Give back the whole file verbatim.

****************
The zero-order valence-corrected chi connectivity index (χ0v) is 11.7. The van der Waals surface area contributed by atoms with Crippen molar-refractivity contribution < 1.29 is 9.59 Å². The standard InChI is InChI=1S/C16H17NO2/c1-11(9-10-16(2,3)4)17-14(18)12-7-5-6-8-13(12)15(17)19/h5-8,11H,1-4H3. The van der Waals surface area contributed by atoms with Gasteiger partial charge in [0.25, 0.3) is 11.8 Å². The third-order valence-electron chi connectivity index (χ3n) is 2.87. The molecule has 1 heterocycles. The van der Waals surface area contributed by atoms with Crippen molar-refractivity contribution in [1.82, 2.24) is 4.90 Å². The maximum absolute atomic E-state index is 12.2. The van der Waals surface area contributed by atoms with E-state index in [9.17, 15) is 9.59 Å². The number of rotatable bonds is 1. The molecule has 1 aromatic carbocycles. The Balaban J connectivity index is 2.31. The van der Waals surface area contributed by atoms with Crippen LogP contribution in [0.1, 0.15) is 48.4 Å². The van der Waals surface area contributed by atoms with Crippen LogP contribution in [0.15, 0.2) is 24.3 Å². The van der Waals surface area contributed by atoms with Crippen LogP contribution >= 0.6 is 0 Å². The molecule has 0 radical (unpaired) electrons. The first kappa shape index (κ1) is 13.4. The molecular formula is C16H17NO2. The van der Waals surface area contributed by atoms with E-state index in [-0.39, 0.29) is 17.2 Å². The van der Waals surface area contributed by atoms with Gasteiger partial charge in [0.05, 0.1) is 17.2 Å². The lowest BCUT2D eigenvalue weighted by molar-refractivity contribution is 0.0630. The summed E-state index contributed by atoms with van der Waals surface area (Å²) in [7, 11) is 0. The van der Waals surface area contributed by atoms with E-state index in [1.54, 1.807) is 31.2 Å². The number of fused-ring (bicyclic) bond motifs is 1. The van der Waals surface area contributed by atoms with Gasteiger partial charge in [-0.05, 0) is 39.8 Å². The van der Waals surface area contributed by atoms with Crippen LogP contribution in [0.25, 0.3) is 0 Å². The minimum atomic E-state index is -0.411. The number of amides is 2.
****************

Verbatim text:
The zero-order valence-corrected chi connectivity index (χ0v) is 11.7. The van der Waals surface area contributed by atoms with Crippen molar-refractivity contribution < 1.29 is 9.59 Å². The standard InChI is InChI=1S/C16H17NO2/c1-11(9-10-16(2,3)4)17-14(18)12-7-5-6-8-13(12)15(17)19/h5-8,11H,1-4H3. The van der Waals surface area contributed by atoms with Gasteiger partial charge in [0.25, 0.3) is 11.8 Å². The third-order valence-electron chi connectivity index (χ3n) is 2.87. The molecule has 1 heterocycles. The van der Waals surface area contributed by atoms with Crippen molar-refractivity contribution in [1.82, 2.24) is 4.90 Å². The maximum absolute atomic E-state index is 12.2. The van der Waals surface area contributed by atoms with E-state index in [9.17, 15) is 9.59 Å². The number of rotatable bonds is 1. The molecule has 1 aromatic carbocycles. The Balaban J connectivity index is 2.31. The van der Waals surface area contributed by atoms with Crippen LogP contribution in [0.1, 0.15) is 48.4 Å². The van der Waals surface area contributed by atoms with Crippen LogP contribution in [0.15, 0.2) is 24.3 Å². The van der Waals surface area contributed by atoms with Crippen LogP contribution >= 0.6 is 0 Å². The molecule has 0 radical (unpaired) electrons. The first kappa shape index (κ1) is 13.4. The molecular formula is C16H17NO2. The van der Waals surface area contributed by atoms with E-state index in [-0.39, 0.29) is 17.2 Å². The van der Waals surface area contributed by atoms with Gasteiger partial charge in [0.05, 0.1) is 17.2 Å². The lowest BCUT2D eigenvalue weighted by molar-refractivity contribution is 0.0630. The summed E-state index contributed by atoms with van der Waals surface area (Å²) in [7, 11) is 0. The van der Waals surface area contributed by atoms with E-state index in [1.54, 1.807) is 31.2 Å². The number of fused-ring (bicyclic) bond motifs is 1. The van der Waals surface area contributed by atoms with Gasteiger partial charge in [-0.05, 0) is 39.8 Å². The van der Waals surface area contributed by atoms with Crippen LogP contribution in [0.25, 0.3) is 0 Å². The minimum atomic E-state index is -0.411. The number of amides is 2.